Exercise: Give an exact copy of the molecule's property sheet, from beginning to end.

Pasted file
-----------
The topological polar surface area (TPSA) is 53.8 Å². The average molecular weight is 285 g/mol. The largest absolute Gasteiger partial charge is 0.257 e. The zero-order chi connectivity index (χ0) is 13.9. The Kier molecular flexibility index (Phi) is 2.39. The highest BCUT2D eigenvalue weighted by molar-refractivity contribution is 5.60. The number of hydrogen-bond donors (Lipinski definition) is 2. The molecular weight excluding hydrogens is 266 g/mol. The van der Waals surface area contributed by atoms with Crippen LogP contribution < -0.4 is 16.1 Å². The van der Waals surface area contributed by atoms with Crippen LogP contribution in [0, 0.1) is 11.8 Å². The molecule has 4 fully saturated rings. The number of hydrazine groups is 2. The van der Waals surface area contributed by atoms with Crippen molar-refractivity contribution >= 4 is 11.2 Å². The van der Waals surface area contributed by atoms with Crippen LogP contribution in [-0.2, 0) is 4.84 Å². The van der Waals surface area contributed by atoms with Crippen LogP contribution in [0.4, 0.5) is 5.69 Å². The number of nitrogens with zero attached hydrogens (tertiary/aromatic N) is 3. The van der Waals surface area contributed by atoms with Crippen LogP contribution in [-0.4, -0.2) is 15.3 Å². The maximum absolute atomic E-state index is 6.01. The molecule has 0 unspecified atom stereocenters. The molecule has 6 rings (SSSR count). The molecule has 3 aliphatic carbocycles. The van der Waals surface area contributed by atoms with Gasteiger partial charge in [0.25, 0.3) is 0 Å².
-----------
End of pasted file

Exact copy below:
The topological polar surface area (TPSA) is 53.8 Å². The average molecular weight is 285 g/mol. The largest absolute Gasteiger partial charge is 0.257 e. The zero-order chi connectivity index (χ0) is 13.9. The Kier molecular flexibility index (Phi) is 2.39. The highest BCUT2D eigenvalue weighted by molar-refractivity contribution is 5.60. The number of hydrogen-bond donors (Lipinski definition) is 2. The molecular weight excluding hydrogens is 266 g/mol. The van der Waals surface area contributed by atoms with Crippen LogP contribution < -0.4 is 16.1 Å². The van der Waals surface area contributed by atoms with Crippen LogP contribution in [0, 0.1) is 11.8 Å². The molecule has 4 fully saturated rings. The number of hydrazine groups is 2. The van der Waals surface area contributed by atoms with Crippen molar-refractivity contribution >= 4 is 11.2 Å². The van der Waals surface area contributed by atoms with Crippen LogP contribution in [-0.2, 0) is 4.84 Å². The van der Waals surface area contributed by atoms with Crippen LogP contribution in [0.4, 0.5) is 5.69 Å². The number of nitrogens with zero attached hydrogens (tertiary/aromatic N) is 3. The van der Waals surface area contributed by atoms with Crippen LogP contribution in [-0.4, -0.2) is 15.3 Å². The maximum absolute atomic E-state index is 6.01. The molecule has 0 unspecified atom stereocenters. The molecule has 6 rings (SSSR count). The molecule has 3 aliphatic carbocycles. The van der Waals surface area contributed by atoms with Gasteiger partial charge in [0.25, 0.3) is 0 Å².